So far we have analyzed the volume of passes received by strikers, but essentially they are supposed to score goals so what really matters is not the quantity but the efficiency of those passes, that is the amount of passes that lead to a shot in relation to the total amount of passes received.

Speaking of Inter’s two strikers, passes received by Icardi are far more dangerous in terms of chance creation (7.2% of Icardi passes received led to a shot, against just 3.2% of Jovetic’s), but he and Jovetic receive the same amount of passes leading to a shot, 1.4 p90. Without knowing the quality of those chances we can’t say anything more, but ultimately this data confirms what I wrote about the difference between Argentinian and the Montenegrin. Icardi is a rapacious penalty-box striker, while Jovetic is a second striker, whose scope on the pitch is way bigger: on paper a compatible offensive pair.

With data about both volume and efficiency of passes received, we can combine those metrics in a graph and divide them in four groups according to averages. The x-axis shows the strikers’ absolute involvement via passes received p90, while the y-axis has the combined amount of assists and key passes received p90; all the shots that were assisted. Colour represents the relative involvement of every striker (the percentage of passes received over total team passes per 90 minutes).


(*Click the image to take you to the interactive Tableau)

Higuaín, Dzeko and Dybala and the strikers in the top-right quadrant have been recipients of a high volume of passes and those passes have often led to a shot. Jovetic and Empoli’s attacking duo of Maccarone and Pucciarelli have been involved a lot in the play of their team, but not much in finishing chances. This makes sense considering that both under Sarri and now Giampaolo, Empoli forwards have the tendency to move wide to open up space for the runs of their team’s main attacking threat, offensive midfielder Riccardo Saponara.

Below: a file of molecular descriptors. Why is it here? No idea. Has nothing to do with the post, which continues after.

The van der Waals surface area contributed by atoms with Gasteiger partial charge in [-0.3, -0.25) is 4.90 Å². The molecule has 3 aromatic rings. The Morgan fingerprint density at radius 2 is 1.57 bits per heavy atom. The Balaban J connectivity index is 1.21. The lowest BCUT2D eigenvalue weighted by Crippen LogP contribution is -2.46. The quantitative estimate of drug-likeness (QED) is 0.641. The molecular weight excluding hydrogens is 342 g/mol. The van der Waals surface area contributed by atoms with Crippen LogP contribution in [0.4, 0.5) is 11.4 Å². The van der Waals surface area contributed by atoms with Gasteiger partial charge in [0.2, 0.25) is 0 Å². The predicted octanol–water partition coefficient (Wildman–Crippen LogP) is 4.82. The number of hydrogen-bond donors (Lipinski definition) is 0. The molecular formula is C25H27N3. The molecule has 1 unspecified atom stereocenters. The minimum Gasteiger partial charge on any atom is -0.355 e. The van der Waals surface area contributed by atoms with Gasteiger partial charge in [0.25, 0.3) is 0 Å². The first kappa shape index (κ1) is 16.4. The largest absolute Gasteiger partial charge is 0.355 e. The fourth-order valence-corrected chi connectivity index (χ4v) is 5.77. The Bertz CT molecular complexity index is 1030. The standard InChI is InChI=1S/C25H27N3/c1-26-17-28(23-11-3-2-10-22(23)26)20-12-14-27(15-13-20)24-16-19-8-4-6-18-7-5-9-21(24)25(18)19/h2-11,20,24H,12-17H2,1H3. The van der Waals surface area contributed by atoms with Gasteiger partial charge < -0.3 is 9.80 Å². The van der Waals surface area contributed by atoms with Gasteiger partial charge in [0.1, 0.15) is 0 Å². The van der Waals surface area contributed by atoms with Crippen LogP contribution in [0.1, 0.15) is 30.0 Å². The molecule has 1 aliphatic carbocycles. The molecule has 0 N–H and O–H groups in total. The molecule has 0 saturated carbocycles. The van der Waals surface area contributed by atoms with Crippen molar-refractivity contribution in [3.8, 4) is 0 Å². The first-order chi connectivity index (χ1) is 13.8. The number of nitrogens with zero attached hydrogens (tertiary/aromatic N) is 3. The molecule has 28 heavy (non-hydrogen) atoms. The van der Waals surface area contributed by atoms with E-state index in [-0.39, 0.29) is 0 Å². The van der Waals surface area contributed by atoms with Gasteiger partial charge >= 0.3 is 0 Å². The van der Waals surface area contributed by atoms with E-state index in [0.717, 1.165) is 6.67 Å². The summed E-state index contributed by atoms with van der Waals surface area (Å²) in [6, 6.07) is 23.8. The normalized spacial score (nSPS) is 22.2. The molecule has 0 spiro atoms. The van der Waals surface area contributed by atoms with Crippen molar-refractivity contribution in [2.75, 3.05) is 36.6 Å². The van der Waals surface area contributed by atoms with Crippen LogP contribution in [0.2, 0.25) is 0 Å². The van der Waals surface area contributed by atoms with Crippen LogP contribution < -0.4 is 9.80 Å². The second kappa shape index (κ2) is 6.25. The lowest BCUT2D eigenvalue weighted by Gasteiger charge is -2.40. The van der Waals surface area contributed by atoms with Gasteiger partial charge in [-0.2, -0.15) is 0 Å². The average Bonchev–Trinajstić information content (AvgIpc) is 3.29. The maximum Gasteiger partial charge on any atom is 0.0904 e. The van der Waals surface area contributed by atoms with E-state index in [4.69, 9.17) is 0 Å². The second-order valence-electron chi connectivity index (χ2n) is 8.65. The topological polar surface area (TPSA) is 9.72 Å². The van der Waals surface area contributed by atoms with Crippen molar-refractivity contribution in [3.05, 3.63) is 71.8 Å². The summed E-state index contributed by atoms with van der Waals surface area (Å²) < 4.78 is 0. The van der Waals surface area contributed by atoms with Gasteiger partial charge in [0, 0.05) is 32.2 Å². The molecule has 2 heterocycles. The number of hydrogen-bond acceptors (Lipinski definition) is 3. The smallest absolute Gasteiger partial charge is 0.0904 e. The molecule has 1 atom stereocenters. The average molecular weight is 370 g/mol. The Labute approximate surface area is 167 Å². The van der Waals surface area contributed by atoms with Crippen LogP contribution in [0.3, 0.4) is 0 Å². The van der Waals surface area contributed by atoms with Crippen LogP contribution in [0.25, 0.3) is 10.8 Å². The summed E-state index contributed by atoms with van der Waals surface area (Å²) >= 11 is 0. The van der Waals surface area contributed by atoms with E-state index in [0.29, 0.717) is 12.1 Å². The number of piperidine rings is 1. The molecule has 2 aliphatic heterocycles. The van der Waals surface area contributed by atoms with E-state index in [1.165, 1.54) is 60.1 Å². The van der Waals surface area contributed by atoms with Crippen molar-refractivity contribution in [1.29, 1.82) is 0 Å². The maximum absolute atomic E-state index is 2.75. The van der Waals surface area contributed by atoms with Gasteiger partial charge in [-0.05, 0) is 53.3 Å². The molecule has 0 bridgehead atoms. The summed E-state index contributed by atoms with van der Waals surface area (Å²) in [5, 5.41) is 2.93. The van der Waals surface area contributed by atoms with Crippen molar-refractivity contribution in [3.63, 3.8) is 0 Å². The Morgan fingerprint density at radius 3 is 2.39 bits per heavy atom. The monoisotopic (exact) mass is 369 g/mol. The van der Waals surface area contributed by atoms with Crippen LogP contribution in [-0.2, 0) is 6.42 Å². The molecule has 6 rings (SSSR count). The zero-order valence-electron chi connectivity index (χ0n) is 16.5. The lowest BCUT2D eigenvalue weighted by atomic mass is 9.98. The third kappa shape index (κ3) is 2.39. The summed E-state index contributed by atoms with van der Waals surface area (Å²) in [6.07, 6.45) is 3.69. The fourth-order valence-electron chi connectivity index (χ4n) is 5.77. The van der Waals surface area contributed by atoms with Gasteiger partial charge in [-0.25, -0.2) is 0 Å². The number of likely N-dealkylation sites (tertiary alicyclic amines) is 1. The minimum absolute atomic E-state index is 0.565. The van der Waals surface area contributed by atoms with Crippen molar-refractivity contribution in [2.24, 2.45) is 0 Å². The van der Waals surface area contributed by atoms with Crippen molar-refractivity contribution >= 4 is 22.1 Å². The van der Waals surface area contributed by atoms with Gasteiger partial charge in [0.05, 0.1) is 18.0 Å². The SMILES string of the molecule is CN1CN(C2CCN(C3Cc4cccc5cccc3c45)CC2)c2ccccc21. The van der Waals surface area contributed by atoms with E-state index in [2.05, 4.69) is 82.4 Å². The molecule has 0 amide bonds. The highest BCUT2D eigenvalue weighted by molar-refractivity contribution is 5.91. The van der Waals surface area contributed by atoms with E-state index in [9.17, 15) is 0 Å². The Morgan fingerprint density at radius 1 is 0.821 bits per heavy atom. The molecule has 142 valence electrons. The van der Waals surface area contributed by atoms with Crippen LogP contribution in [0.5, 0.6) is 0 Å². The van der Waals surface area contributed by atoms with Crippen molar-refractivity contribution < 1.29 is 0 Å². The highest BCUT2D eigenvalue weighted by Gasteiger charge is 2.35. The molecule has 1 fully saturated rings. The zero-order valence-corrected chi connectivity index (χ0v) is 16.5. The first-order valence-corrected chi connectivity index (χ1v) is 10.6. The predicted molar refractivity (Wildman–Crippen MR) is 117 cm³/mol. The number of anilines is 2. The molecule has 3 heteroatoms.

Strikers in the top-left quadrant like Quagliarella, Gilardino, Pazzini and Pavoletti have not been very involved in possession but are a concrete option to finishing their team’s plays. Players in the bottom-left quadrant have not been involved at an high rate and the passes they have received were not necessarily dangerous but so far this hasn’t prevented them from scoring, since Edér is currently Serie A joint top-scorer together with Higuaín (both scored 9 goals), while Bacca has already found the net six times so far. Once again quality wins over quantity.

Strikers are often judged by their direct contribution, like goals, assists and shots they make but they constitute the furthest layer of a team, so in their performances is equally important how and how much they are supplied by the rest of their team-mates. How many times have we seen a striker moving to a different team and radically altering his level of performance?

With further advanced data, we could examine for example how far from goal a forward is supplied on average or also measure the quality of chances they have thanks to shots based and non-shots based expected goals models. This piece was just a synthetic look at strikers’ involvement but I hope it could represent a decent starting point for another layer in the analysis of a striker’s contribution.

Thanks for reading.